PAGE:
It seems that every time new construction is proposed in an area, residents start screaming “not in my backyard!” And those residents often feel powerless against the behind-the-scenes money exchanges that ultimately launch these projects.
There are about 190,800 people in New York who are unemployed. The 25,000 jobs that would have come with Amazon HQ would have decreased the unemployment rate by about 0.56 percent. After completion, there would be 13 percent less unemployed people in New York City.
What do all those numbers mean? Should we have shunned the opportunity to provide 25,000 people with money to bring food home to their families? Whose decision should that have been?
Shouldn’t they have a say too?
Would HQ2 have been good or bad for New York?
The jobs from Amazon HQ2 would have provided many people with the opportunity to better their lives. Isn’t it the local government’s role to do work to improve the lives of constituents in the area? Those people might constitute a significant percentage of their voting pool.
However, there is a different portion of the voting pool that they have to consider: the Long Island residents who felt that the move would strip away the identity of their community. They felt that the headquarters would force many other people out of their homes and into a housing market that they may not be able to afford.
Long Island residents – and in the case of New York, the city as a whole – would have needed to pay the subsidies associated with luring Amazon into the area. These residents would have had to deal with the loud construction noises at all hours and the influx of traffic once the project launched.
When considered from a gentrification perspective, yes, this headquarters would give 25,000 people access to a better lifestyle, but it may strip a different and possibly larger community of their livelihoods.
Some might argue that the influx of people might have brought much-needed revenue to the small businesses surrounding the headquarters. Others would rebuttal that in anticipation of the grand opening, rent prices in the area would skyrocket, forcing those very small businesses out.
Whose decision is it really?
You can argue that these residents elected the government officials who have the final yay or nay. Unfortunately, money can sway politicians, and constituents aren’t voting so often for politicians to immediately face the consequences of their actions. And sometimes all of the options on the table are equally corrupt.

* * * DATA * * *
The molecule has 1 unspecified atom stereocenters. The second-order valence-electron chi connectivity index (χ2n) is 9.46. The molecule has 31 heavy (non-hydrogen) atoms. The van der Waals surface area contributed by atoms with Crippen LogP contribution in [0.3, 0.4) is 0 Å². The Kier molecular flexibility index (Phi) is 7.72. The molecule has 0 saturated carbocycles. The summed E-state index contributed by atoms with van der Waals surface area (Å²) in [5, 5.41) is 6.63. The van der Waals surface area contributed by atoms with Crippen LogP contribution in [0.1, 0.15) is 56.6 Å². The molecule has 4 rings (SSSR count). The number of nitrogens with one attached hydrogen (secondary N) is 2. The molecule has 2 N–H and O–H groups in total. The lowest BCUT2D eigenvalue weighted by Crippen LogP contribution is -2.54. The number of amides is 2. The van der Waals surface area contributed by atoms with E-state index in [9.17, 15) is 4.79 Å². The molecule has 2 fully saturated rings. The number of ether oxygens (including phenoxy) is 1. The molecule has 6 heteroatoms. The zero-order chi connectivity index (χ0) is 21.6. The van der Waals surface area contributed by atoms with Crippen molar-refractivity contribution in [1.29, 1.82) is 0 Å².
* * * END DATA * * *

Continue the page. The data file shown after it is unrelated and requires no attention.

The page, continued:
How do these people gain control?
In the case of Amazon HQ2, the people did take back control. They were loud and vocal in a way Amazon could not ignore. In the month leading up to Amazon’s decision to leave New York, people were active on social media about their distaste for the project.
They made it clear to their politicians that they weren’t happy about the HQ2 deal and politicians actually worked to improve the situation.
Ultimately, people were responsible for Amazon’s decision to leave.
How is Arlington fairing?
After Amazon reconsidered the deal with New York, it seems Arlington has been trepidatious about making any demands that could lead Amazon to view the environment as inhospitable.
Residents are upset that Amazon isn’t required to pay the construction workers building the headquarters with a living wage. They’re also upset that Amazon doesn’t have to pay for Arlington’s affordable housing trust fund.
While it might seem like all the work is in the hands of the government officials and Amazon executives negotiating the deal, New York is a great example of the power the people can have on these decisions.
Can and should Arlington residents follow New York’s lead? Even if Arlington residents don’t want to oust Amazon completely, can they use the strategy that New York residents used to negotiate better terms?
Traditionally, Arlington makes requests for contributions to the housing fund later in the negotiations process. Maybe a big social media push could move Amazon to make a bigger contribution to the fund. Maybe an uproar could cause them to make a statement promising to pay the construction workers a living wage. Maybe a united voice from the people of Arlington can make the new Amazon HQ a cause for celebration for how it will benefit the community instead of a pain point for the people.
Martin Orefice is the founder of Rent to Own Labs in Orlando, Florida. Follow him on Facebook or connect with him on LinkedIn.